The Centre on Wednesday told the Parliament that 1,948 people were arrested under the Unlawful Activities Prevention Act in 2019. Of these, only 34 were convicted under the law, Minister of State of Home Affairs Nityanand Rai said in the Rajya Sabha.

Rai was responding to a question by Dravida Munnetra Kazhagam MP Tiruchi Siva. He had asked the government to furnish data on the number of persons currently imprisoned under the UAPA and the number of them who were found guilty during 2020-21.

However, Rai, in his reply said that the latest data on the matter was available from the National Crime Records Bureau’s “Crime in India” report for 2019.

Under the stringent provisions of the UAPA, investigative agencies get 180 days to probe a case, compared to 60-90 days under ordinary criminal law. This means an accused is eligible to apply for bail only after six months.

Lawyers have said the police in India are frequently using the anti-terrorism law as it enables them to detain the accused for longer periods of time without a trial. They see this as part of police efforts to stifle peaceful dissent.

As recently as in the last couple of months, courts and Supreme Court judges – both former and sitting – have expressed their concerns over the inadvertent use of the legislation.

Speaking at an event last month, Supreme Court judge Justice DY Chandrachud, said that the law should not be used for “quelling dissent”.

In another event on the relevance of UAPA and sedition laws, former Supreme Court judge Justice Deepak Gupta asserted that the UAPA should not remain in its current form. Another retired judge of the top court, Justice Madan Lokur said that the courts, society and the State should consider the mental trauma afflicted on the families of activists, journalists and civil society members accused of sedition and UAPA.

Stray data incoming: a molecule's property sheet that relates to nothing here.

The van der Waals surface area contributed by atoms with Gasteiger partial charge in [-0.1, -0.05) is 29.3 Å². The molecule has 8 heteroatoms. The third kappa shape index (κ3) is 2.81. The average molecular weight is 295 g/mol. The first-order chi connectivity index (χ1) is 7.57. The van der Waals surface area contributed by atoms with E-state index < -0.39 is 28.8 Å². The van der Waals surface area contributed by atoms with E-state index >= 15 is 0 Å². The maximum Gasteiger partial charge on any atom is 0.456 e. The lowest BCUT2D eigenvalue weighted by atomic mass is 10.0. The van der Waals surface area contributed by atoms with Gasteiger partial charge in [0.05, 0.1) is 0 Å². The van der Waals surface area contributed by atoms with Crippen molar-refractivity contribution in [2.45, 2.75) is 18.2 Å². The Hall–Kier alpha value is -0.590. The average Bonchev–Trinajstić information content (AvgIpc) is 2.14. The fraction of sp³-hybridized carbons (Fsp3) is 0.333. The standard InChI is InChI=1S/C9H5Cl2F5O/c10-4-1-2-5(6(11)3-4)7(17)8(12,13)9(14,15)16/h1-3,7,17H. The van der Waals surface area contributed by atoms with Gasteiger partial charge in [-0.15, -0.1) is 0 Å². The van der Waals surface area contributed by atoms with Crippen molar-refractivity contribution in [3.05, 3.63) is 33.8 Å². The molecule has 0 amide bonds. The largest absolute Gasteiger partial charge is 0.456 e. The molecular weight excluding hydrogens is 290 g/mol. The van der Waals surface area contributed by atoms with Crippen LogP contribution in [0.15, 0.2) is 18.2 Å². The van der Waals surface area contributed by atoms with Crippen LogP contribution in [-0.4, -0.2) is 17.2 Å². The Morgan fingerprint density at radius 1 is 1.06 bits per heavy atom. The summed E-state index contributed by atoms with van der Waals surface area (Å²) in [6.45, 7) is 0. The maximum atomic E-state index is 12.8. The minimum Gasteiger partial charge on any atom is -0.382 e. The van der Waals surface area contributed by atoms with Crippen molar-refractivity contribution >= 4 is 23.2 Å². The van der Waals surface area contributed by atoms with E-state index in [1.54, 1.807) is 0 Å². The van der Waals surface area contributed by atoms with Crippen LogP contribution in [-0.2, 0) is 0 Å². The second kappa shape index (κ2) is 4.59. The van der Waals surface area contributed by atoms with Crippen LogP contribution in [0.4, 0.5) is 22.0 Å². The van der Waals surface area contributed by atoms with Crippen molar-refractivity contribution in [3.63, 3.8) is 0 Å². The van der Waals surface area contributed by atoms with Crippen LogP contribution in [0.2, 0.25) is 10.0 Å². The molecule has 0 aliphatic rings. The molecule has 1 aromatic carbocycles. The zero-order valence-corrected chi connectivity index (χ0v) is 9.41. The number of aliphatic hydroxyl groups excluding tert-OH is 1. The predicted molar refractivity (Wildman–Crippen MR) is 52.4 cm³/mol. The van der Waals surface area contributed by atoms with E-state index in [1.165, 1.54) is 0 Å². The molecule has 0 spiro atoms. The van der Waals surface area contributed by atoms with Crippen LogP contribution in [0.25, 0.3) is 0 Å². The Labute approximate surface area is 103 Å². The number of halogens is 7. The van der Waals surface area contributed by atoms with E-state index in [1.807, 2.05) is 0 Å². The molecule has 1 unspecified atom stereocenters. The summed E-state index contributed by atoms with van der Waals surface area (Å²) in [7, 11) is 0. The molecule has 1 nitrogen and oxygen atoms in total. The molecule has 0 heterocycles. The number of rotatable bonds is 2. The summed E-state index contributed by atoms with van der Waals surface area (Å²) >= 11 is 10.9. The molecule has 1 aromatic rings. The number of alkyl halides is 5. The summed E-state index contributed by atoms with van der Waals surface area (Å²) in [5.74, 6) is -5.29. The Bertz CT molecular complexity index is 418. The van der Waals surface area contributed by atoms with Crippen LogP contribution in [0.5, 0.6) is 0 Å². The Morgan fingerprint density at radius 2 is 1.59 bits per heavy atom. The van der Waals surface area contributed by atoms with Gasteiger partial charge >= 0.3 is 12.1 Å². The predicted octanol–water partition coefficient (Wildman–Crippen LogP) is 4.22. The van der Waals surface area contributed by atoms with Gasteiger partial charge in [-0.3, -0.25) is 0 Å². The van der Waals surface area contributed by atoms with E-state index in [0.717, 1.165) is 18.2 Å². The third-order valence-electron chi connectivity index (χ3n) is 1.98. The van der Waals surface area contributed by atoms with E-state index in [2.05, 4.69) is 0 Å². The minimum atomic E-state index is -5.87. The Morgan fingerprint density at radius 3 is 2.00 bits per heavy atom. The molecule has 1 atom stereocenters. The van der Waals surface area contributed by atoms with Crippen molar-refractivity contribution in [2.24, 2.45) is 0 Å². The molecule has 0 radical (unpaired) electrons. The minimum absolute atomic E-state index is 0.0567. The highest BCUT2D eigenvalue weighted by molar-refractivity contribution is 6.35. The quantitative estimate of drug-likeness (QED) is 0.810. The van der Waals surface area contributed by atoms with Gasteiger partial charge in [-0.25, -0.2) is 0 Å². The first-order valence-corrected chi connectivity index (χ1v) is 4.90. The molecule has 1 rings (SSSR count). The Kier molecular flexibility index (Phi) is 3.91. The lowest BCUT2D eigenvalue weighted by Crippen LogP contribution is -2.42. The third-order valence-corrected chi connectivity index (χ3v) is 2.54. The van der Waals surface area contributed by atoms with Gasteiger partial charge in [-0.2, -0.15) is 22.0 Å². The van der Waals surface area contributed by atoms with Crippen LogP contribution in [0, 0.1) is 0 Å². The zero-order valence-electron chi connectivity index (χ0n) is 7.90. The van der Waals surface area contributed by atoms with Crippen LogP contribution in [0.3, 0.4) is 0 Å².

Recent notable UAPA cases

In June, the Delhi High Court granted bail to student activists Natasha Narwal, Devangana Kalita and Asif Iqbal Tanha, who were charged under UAPA in a case related to violence in the national Capital in February 2020.

In its bail order for Tanha, the division bench of Justices Siddharth Mridul and Anup J Bhambhani court noted that charging people with UAPA “frivolously” will undermine the “intent and purpose” of the law.

On July 2, peasants’ rights activist and Assam MLA Akhil Gogoi was released from jail after 1.5 years. A special National Investigation Agency court cleared him in one of the cases filed against him under the UAPA in connection with anti-Citizenship Amendment Act protests in Assam.

Meanwhile, 84-year-old tribal rights activist Stan Swamy was charged under the stringent UAPA provisions, as he died on July 5, while in custody. He was was denied bail repeatedly, despite suffering from Parkinson’s disease and later Covid-19. The Jesuit priest was detained under the anti-terrorism law in connection with the Bhima Koregaon case without any reliable evidence.

Fourteen of the people accused in the case also remain in prison in Maharashtra, charged under the UAPA for allegedly conspiring to set off caste violence in a village near Pune in 2018.